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Show Them Up Tom Leykis



Tom Leykis, Radio and Media Personality

Tom Leykis, Radio and Media Personality

Photo: Tom Leykis
I'm not sure why I like radio and media personality Tom Leykis so much. We certainly don't agree on most political issues, he can be a little crass sometimes, and he says things I'd never feel comfortable saying on-the-air or even online. But, Tom Leykis has something every successful media personality needs: a believable narrative of his own greatness.

50 Shades of Ego

Let me clarify this. I'm not accusing Leykis of being an egomaniac because I only know him through his radio persona. Personas are not necessarily people. Personas are characters assumed by people. I'm on the air, too, and my persona is very similar to the real "me" - but there are times I amplify small parts of "me" into bigger parts of "not exactly me." It's part of the entertainment process.

Leykis' persona makes the rest of the world think he's pretty great. It takes coconuts to consistently be your own best cheerleader and it often pays off. A great example of that is Rush Limbaugh. Limbaugh has been telling the world of his greatness for decades. But, his incessant boasting is simply an entertainment technique, although some seem to miss the sense of the tongue-in-cheek hyperbole he spews. Some are not entertained in the least but rather, are indignantly insulted. They dismiss him as a self-infatuated, blowhard who believes his own publicity. Actually, it's his on-air persona that is a self-infatuated braggart. In real life - who knows? Only his family and real friends do.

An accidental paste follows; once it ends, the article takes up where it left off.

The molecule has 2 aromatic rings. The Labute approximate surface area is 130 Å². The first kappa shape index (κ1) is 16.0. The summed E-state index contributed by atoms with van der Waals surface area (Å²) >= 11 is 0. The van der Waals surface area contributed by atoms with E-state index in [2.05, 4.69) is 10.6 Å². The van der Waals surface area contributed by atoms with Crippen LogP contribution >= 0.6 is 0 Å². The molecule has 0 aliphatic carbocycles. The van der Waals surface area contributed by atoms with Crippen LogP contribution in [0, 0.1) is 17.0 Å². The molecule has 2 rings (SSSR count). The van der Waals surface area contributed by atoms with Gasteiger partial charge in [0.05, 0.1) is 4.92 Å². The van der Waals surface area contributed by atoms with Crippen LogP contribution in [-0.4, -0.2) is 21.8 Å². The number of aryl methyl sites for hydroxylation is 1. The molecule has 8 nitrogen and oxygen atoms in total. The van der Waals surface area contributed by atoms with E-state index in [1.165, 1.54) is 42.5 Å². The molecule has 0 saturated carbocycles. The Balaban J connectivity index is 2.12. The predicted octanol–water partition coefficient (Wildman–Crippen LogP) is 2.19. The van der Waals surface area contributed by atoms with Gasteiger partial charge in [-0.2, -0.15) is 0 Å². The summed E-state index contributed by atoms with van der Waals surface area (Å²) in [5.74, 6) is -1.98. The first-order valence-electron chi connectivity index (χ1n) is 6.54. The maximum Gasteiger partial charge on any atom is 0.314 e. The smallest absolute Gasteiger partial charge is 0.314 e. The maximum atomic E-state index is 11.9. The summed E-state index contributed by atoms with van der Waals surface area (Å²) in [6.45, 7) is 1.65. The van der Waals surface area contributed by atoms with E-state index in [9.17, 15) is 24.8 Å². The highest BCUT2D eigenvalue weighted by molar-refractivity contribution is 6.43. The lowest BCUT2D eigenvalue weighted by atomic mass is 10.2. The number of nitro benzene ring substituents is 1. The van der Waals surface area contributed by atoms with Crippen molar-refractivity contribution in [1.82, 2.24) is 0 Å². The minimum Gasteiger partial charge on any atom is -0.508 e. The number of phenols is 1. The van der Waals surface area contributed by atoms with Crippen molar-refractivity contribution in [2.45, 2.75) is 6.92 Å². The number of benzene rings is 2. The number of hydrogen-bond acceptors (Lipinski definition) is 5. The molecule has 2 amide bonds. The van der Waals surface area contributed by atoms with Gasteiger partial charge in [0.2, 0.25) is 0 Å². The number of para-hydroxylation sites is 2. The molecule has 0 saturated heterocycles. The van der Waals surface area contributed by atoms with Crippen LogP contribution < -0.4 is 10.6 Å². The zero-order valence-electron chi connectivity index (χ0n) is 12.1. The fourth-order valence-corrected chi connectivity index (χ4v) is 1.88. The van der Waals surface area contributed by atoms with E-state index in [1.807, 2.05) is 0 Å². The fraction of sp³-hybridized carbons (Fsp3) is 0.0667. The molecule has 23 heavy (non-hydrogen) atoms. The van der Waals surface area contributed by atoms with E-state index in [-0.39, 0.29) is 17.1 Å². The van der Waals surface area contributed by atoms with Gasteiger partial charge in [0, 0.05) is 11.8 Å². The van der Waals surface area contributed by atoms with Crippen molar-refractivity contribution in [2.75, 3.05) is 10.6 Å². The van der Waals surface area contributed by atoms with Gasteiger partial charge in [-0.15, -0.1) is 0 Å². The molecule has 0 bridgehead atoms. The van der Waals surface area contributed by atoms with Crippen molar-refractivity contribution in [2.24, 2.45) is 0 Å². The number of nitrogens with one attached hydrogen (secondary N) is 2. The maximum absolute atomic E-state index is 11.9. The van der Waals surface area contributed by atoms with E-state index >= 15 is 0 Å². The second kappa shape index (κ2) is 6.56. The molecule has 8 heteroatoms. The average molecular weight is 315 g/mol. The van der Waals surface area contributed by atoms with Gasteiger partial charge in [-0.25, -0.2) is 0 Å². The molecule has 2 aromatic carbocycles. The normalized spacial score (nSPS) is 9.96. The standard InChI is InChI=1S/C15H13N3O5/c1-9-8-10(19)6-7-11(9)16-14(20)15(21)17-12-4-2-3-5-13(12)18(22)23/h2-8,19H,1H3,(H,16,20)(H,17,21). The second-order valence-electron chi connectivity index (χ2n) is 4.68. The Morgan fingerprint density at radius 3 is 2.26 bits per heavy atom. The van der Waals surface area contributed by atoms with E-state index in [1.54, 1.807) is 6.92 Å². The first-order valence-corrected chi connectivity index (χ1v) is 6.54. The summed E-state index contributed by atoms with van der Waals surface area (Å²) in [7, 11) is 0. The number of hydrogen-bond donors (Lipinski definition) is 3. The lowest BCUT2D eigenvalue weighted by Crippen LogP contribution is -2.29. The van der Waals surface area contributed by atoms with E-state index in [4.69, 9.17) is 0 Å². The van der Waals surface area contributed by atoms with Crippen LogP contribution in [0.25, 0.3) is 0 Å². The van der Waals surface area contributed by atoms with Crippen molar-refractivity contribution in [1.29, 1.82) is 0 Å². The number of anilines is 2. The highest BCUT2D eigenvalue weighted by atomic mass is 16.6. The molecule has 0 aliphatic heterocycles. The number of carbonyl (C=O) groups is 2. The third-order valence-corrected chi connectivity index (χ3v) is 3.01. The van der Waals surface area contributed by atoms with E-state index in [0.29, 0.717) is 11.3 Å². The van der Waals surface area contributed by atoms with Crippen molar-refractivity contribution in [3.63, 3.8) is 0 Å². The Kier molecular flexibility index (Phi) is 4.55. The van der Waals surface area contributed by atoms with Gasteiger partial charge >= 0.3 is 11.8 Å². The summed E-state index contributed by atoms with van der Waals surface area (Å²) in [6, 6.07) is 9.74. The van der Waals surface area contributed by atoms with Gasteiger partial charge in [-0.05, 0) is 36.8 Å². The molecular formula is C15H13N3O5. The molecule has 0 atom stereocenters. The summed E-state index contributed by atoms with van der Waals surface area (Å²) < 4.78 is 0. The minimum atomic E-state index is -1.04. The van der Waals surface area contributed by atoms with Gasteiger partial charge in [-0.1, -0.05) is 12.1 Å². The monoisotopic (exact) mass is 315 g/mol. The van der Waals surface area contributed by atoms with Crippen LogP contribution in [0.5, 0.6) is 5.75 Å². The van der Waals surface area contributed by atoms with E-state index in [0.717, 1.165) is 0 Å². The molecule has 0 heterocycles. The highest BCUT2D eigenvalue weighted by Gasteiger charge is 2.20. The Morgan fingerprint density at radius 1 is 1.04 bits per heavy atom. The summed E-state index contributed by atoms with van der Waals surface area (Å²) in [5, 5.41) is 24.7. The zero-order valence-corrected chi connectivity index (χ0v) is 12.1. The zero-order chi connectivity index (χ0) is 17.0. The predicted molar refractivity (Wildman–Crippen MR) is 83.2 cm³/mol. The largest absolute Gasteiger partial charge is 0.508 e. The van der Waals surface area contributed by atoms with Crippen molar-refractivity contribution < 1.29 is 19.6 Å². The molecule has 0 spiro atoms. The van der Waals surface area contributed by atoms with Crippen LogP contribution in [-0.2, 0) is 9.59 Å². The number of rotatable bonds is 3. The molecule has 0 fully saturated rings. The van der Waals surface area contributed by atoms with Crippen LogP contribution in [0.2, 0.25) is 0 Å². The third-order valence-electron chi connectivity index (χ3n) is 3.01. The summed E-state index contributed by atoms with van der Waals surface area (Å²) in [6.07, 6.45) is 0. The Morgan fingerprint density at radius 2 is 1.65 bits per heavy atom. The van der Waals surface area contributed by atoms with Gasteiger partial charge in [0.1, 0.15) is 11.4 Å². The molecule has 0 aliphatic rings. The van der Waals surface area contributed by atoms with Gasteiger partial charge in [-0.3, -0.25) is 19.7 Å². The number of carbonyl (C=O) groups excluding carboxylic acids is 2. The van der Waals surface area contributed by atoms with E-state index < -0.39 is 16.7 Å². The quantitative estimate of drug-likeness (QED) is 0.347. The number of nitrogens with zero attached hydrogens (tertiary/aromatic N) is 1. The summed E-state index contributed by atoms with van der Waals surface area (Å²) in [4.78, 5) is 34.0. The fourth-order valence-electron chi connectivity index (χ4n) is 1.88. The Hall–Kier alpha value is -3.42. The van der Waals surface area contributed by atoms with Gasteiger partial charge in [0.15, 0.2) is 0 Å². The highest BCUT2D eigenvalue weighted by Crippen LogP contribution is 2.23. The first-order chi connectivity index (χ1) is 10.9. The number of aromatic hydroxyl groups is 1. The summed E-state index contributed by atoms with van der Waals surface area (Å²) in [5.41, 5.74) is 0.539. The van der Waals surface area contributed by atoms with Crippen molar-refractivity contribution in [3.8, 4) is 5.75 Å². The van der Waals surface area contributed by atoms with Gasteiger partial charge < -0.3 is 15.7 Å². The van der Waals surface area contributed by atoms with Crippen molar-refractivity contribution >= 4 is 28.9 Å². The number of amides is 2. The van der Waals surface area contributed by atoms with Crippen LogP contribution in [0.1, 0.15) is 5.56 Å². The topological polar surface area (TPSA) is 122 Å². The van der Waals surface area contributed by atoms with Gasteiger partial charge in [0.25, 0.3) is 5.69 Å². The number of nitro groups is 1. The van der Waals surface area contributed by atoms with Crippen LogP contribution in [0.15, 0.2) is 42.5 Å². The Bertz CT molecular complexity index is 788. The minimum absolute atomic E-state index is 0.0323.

What does Leykis say about his own ego? "My ego wasn’t so big that I needed to be back on the air at any price. I said I would only come back on my terms. And guess what, I did!" says Leykis in his typically not so humble way.

Not every radio or media personality can pull off huge boasts about audience and natural talent, especially if they possess neither. But, the public is often more than willing to accept the "greatness" of personalities simply on their word because that personality delivers enough entertainment or information to make the statement "media credible." Media credibility is the ability of a personality to convince a listener that he or she is good enough to listen to and care about. Some boast about their credentials or talents while others more humbly let their talents speak for themselves.

Witness the headline of a press release I received a couple of days ago:

Tom Leykis to Play the Rose Bowl

That's a good, catchy headline but when you read his press release you realize what he means is his daily show is reaching enough people on a monthly basis to fill the Rose Bowl. But, one must boast to get people's attention, especially in a media-cluttered world that steps over itself to get your attention. The gist of the Leykis press release was to announce that after 6 months streaming on the Internet, Leykis had managed to come up with some fairly credible listening numbers. In September, Triton Digital's Webcast Metrics reported

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